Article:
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Will we be innovative enough if we just become service providers?
And so here we are again. Doesn't seem all that long ago when I was wishing everyone a Happy New Year. Now, what only seems like a few months on, and I'm saying it again. Time flies when you're having fun or is it time flies by as you fast approach 30? Answers on a postcard please.
Before I launch into what the PTE team calls 'my monthly rant', I would like to introduce you to a slightly revised magazine, as the publication has been undergoing something of a facelift in recent months. The essence of the magazine has most certainly not changed; however, this year sees the introduction of a number of new features that I should highlight. Each issue will feature a biopharmaceutical/bioprocessing article, in addition to a new bio products section. The products section has been expanded and each issue will also feature Spotlight — a new column looking at the bio/pharmaceutical markets as a whole, and discussing new opportunities and where threats to Europe may come from. The remainder of the magazine will remain familiar to you, though the design may look slightly different.
Moving on, and at the beginning of December, I attended a bioProcess UK conference in Liverpool (UK) titled "Creating an intellectual powerhouse in bioprocessing" (www.bioprocessuk.org). The main theme of the event was to get delegates, speakers and exhibitors talking about and discussing how the UK can develop its bioprocessing industry — mainly through closer links between academia and industry. There were some case studies from key players of major biopharmaceutical manufacturers (stirring stuff of course), but the really interesting part was saved for the panel sessions. The strength of the US and Asian bio markets was discussed (and attacked) at great length. The argument centred on European bio companies not having the money to compete with the US/Asia in terms of innovation and seeing products through to completion, and it was suggested by a number of attendees that Europeans should work much closer together and act as service providers. Stick to what we're good at, they said.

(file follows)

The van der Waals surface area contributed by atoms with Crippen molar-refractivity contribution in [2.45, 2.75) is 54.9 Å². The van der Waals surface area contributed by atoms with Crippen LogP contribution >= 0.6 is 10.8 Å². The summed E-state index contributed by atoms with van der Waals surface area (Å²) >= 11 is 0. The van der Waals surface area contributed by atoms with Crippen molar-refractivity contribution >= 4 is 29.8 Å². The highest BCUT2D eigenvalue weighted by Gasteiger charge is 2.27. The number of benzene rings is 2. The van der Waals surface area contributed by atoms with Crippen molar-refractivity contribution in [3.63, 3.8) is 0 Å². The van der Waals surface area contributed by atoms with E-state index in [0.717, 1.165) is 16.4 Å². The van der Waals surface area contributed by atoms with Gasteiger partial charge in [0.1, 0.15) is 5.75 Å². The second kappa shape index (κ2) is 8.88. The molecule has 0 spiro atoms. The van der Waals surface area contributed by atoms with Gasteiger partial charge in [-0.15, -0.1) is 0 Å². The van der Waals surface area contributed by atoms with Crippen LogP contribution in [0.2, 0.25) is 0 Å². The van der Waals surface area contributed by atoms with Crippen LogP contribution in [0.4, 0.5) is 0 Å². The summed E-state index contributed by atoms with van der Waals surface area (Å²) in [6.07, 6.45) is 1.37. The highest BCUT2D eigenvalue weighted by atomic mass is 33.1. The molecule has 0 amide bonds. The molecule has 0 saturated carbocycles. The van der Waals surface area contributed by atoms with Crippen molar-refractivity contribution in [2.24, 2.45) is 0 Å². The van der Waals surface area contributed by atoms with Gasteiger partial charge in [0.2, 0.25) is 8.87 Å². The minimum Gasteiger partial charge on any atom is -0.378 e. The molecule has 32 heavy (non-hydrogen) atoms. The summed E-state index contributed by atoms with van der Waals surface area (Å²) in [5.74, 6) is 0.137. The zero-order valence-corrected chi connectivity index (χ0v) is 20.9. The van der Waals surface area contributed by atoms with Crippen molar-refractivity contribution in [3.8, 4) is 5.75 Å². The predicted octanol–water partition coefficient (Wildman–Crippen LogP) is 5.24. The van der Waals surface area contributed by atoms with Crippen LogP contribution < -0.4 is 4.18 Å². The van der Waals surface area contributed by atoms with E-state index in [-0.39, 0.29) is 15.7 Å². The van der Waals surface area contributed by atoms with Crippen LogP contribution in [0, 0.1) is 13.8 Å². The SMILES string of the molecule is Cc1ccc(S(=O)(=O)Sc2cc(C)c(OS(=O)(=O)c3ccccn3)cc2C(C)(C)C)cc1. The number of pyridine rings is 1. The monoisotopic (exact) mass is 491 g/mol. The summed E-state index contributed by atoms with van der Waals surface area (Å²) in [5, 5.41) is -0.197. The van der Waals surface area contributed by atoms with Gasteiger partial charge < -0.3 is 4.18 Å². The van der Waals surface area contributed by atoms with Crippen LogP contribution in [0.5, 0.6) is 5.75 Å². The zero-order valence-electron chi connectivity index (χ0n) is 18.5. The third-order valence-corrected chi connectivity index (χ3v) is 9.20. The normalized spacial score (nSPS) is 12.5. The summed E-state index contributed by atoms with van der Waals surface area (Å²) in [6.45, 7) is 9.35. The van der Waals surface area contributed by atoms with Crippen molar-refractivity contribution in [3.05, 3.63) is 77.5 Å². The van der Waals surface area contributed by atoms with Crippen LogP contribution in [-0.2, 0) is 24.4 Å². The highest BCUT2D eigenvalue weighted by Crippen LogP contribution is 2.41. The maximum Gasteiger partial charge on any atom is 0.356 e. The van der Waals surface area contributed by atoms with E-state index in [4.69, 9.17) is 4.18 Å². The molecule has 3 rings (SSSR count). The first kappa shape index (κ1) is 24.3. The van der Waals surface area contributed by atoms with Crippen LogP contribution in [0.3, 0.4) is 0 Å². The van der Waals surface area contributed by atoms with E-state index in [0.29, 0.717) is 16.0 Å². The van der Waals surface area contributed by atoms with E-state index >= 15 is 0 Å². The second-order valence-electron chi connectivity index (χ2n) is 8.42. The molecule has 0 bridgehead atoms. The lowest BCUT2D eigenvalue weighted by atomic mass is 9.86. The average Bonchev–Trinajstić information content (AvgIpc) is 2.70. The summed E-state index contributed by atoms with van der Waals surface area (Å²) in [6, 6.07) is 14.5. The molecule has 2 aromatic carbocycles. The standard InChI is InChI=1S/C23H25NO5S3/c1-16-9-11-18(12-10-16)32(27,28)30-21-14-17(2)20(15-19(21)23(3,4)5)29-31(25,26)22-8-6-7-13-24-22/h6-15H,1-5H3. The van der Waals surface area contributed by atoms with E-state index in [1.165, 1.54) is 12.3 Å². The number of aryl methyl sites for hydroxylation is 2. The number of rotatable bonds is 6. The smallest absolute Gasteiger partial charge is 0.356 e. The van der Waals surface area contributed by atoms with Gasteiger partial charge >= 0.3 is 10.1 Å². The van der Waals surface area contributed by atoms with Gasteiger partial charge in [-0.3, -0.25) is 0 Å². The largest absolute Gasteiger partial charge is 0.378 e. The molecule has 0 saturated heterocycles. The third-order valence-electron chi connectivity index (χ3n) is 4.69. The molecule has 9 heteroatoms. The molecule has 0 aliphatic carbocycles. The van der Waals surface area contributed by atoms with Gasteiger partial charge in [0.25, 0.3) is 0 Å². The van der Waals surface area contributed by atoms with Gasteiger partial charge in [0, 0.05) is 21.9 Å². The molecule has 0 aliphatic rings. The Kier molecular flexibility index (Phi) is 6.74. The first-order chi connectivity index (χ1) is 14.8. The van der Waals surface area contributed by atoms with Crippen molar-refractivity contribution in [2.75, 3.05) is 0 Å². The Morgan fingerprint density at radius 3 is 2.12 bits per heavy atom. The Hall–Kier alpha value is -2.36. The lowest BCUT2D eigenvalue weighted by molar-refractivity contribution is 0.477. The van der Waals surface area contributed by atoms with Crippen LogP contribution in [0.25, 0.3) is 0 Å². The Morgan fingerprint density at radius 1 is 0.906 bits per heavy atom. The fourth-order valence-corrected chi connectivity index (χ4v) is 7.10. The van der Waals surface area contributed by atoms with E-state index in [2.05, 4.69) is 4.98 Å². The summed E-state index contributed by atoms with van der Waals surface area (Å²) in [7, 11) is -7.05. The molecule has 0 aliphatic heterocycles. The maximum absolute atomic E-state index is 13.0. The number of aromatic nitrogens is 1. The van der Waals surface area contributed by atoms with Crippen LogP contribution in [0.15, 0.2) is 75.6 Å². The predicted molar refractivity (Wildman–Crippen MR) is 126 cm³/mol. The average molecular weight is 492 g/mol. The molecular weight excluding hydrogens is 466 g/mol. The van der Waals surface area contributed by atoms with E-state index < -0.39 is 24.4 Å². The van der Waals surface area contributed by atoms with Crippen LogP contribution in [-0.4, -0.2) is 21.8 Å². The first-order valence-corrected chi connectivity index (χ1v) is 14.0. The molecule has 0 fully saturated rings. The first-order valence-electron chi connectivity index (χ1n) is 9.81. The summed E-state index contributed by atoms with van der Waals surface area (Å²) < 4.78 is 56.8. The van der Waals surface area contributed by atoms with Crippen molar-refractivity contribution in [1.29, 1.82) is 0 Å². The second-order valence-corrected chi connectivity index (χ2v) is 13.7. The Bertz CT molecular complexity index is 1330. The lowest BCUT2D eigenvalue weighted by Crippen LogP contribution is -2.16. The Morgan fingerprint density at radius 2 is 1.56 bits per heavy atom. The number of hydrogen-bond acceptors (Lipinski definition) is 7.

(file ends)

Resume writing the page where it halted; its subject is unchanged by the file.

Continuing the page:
This begs the question: Will we be innovative enough if we just become service providers? Surely our best scientists aren't going to hang around to take orders when they can earn much more in different parts of the world and give orders. And doesn't it mean that the bio companies of the US and the Far East will see us as perennial whipping boys? If there were prizes for biopharmaceutical achievement, the US would be first, Asia would be second and guess who would be left holding the wooden spoon.